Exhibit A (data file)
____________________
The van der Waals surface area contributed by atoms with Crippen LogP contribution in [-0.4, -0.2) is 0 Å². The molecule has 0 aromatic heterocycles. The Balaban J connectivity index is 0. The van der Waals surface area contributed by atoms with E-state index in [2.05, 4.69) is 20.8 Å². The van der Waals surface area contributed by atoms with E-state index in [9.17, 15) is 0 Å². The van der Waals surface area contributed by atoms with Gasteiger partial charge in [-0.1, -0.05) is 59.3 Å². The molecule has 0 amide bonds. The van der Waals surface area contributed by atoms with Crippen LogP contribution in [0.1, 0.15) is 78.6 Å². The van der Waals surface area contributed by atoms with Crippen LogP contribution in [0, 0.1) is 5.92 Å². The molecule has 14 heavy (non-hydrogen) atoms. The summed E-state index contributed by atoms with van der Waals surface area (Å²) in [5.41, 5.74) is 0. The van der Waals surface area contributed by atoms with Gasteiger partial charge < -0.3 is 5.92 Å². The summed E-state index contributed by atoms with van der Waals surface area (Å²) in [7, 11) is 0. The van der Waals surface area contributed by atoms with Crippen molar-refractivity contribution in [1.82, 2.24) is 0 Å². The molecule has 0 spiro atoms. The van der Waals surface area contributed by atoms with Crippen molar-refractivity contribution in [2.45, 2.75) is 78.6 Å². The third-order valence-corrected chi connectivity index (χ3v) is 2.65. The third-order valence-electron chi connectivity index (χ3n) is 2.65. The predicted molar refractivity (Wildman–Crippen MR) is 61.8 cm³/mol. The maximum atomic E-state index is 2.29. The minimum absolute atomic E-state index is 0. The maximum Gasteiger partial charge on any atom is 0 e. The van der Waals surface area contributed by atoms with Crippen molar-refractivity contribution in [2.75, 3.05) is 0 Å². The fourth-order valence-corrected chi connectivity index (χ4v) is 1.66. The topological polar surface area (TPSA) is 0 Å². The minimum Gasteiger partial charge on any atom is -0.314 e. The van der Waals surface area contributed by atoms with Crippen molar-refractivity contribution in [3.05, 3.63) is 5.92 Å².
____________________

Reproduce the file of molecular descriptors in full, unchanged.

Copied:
The van der Waals surface area contributed by atoms with Crippen LogP contribution in [-0.4, -0.2) is 0 Å². The molecule has 0 aromatic heterocycles. The Balaban J connectivity index is 0. The van der Waals surface area contributed by atoms with E-state index in [2.05, 4.69) is 20.8 Å². The van der Waals surface area contributed by atoms with E-state index in [9.17, 15) is 0 Å². The van der Waals surface area contributed by atoms with Gasteiger partial charge in [-0.1, -0.05) is 59.3 Å². The molecule has 0 amide bonds. The van der Waals surface area contributed by atoms with Crippen LogP contribution in [0.1, 0.15) is 78.6 Å². The van der Waals surface area contributed by atoms with Crippen LogP contribution in [0, 0.1) is 5.92 Å². The molecule has 14 heavy (non-hydrogen) atoms. The summed E-state index contributed by atoms with van der Waals surface area (Å²) in [5.41, 5.74) is 0. The van der Waals surface area contributed by atoms with Gasteiger partial charge < -0.3 is 5.92 Å². The summed E-state index contributed by atoms with van der Waals surface area (Å²) in [7, 11) is 0. The van der Waals surface area contributed by atoms with Crippen molar-refractivity contribution in [1.82, 2.24) is 0 Å². The molecule has 0 spiro atoms. The van der Waals surface area contributed by atoms with Crippen molar-refractivity contribution in [2.45, 2.75) is 78.6 Å². The third-order valence-corrected chi connectivity index (χ3v) is 2.65. The third-order valence-electron chi connectivity index (χ3n) is 2.65. The predicted molar refractivity (Wildman–Crippen MR) is 61.8 cm³/mol. The maximum atomic E-state index is 2.29. The minimum absolute atomic E-state index is 0. The maximum Gasteiger partial charge on any atom is 0 e. The van der Waals surface area contributed by atoms with Crippen molar-refractivity contribution in [2.75, 3.05) is 0 Å². The fourth-order valence-corrected chi connectivity index (χ4v) is 1.66. The topological polar surface area (TPSA) is 0 Å². The minimum Gasteiger partial charge on any atom is -0.314 e. The van der Waals surface area contributed by atoms with Crippen molar-refractivity contribution in [3.05, 3.63) is 5.92 Å².